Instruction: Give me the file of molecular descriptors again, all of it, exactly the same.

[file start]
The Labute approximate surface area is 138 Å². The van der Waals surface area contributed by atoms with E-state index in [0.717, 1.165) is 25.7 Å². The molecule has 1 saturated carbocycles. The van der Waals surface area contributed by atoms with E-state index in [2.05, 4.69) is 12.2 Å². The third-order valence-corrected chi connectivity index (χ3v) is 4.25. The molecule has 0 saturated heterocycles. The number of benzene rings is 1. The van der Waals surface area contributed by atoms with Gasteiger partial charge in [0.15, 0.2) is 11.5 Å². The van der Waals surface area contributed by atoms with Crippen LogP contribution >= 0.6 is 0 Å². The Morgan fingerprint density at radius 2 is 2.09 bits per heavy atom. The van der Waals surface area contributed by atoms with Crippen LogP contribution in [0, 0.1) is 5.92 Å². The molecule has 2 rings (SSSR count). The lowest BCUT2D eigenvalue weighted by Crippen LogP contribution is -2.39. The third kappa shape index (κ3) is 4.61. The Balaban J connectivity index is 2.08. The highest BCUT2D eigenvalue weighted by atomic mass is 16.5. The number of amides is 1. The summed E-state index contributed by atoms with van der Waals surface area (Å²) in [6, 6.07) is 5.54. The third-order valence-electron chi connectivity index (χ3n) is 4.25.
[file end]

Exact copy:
The Labute approximate surface area is 138 Å². The van der Waals surface area contributed by atoms with E-state index in [0.717, 1.165) is 25.7 Å². The molecule has 1 saturated carbocycles. The van der Waals surface area contributed by atoms with E-state index in [2.05, 4.69) is 12.2 Å². The third-order valence-corrected chi connectivity index (χ3v) is 4.25. The molecule has 0 saturated heterocycles. The number of benzene rings is 1. The van der Waals surface area contributed by atoms with Gasteiger partial charge in [0.15, 0.2) is 11.5 Å². The van der Waals surface area contributed by atoms with Crippen LogP contribution >= 0.6 is 0 Å². The Morgan fingerprint density at radius 2 is 2.09 bits per heavy atom. The van der Waals surface area contributed by atoms with Crippen LogP contribution in [0, 0.1) is 5.92 Å². The molecule has 2 rings (SSSR count). The lowest BCUT2D eigenvalue weighted by Crippen LogP contribution is -2.39. The third kappa shape index (κ3) is 4.61. The Balaban J connectivity index is 2.08. The highest BCUT2D eigenvalue weighted by atomic mass is 16.5. The number of amides is 1. The summed E-state index contributed by atoms with van der Waals surface area (Å²) in [6, 6.07) is 5.54. The third-order valence-electron chi connectivity index (χ3n) is 4.25.